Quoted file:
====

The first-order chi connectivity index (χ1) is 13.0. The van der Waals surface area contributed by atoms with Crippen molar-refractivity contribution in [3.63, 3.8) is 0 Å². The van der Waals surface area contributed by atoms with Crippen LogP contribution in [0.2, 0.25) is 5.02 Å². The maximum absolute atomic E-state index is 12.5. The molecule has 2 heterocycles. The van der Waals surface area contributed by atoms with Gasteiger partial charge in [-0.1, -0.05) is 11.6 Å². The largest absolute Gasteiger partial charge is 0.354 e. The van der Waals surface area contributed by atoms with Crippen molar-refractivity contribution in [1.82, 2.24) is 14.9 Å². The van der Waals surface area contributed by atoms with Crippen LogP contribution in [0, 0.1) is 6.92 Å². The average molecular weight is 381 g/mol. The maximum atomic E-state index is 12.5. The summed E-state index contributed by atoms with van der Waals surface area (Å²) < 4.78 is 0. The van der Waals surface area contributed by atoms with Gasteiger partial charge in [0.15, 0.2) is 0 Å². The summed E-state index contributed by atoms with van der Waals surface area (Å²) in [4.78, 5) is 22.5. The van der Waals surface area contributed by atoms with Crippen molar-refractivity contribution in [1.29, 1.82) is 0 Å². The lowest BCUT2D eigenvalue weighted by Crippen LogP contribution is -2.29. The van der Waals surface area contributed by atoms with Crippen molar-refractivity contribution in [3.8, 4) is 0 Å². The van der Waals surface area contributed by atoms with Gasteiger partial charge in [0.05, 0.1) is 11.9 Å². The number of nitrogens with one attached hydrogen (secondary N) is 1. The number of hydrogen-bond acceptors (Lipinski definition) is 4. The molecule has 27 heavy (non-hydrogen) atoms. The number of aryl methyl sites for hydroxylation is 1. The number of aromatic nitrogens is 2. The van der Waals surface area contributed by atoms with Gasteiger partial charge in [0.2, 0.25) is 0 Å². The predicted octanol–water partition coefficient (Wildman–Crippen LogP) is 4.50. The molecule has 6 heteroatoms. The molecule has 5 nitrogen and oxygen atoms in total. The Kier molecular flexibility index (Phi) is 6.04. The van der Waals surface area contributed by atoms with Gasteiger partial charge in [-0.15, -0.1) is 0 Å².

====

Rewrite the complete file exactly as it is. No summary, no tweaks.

The first-order chi connectivity index (χ1) is 13.0. The van der Waals surface area contributed by atoms with Crippen molar-refractivity contribution in [3.63, 3.8) is 0 Å². The van der Waals surface area contributed by atoms with Crippen LogP contribution in [0.2, 0.25) is 5.02 Å². The maximum absolute atomic E-state index is 12.5. The molecule has 2 heterocycles. The van der Waals surface area contributed by atoms with Gasteiger partial charge in [-0.1, -0.05) is 11.6 Å². The largest absolute Gasteiger partial charge is 0.354 e. The van der Waals surface area contributed by atoms with Crippen molar-refractivity contribution in [1.82, 2.24) is 14.9 Å². The van der Waals surface area contributed by atoms with Crippen LogP contribution in [0, 0.1) is 6.92 Å². The average molecular weight is 381 g/mol. The maximum atomic E-state index is 12.5. The summed E-state index contributed by atoms with van der Waals surface area (Å²) < 4.78 is 0. The van der Waals surface area contributed by atoms with Gasteiger partial charge in [0.15, 0.2) is 0 Å². The summed E-state index contributed by atoms with van der Waals surface area (Å²) in [4.78, 5) is 22.5. The van der Waals surface area contributed by atoms with Crippen molar-refractivity contribution in [1.29, 1.82) is 0 Å². The lowest BCUT2D eigenvalue weighted by Crippen LogP contribution is -2.29. The van der Waals surface area contributed by atoms with Crippen molar-refractivity contribution in [3.8, 4) is 0 Å². The van der Waals surface area contributed by atoms with Gasteiger partial charge in [0.05, 0.1) is 11.9 Å². The number of nitrogens with one attached hydrogen (secondary N) is 1. The number of hydrogen-bond acceptors (Lipinski definition) is 4. The molecule has 27 heavy (non-hydrogen) atoms. The number of aryl methyl sites for hydroxylation is 1. The number of aromatic nitrogens is 2. The van der Waals surface area contributed by atoms with Gasteiger partial charge in [0.2, 0.25) is 0 Å². The predicted octanol–water partition coefficient (Wildman–Crippen LogP) is 4.50. The molecule has 6 heteroatoms. The molecule has 5 nitrogen and oxygen atoms in total. The Kier molecular flexibility index (Phi) is 6.04. The van der Waals surface area contributed by atoms with Gasteiger partial charge in [-0.15, -0.1) is 0 Å².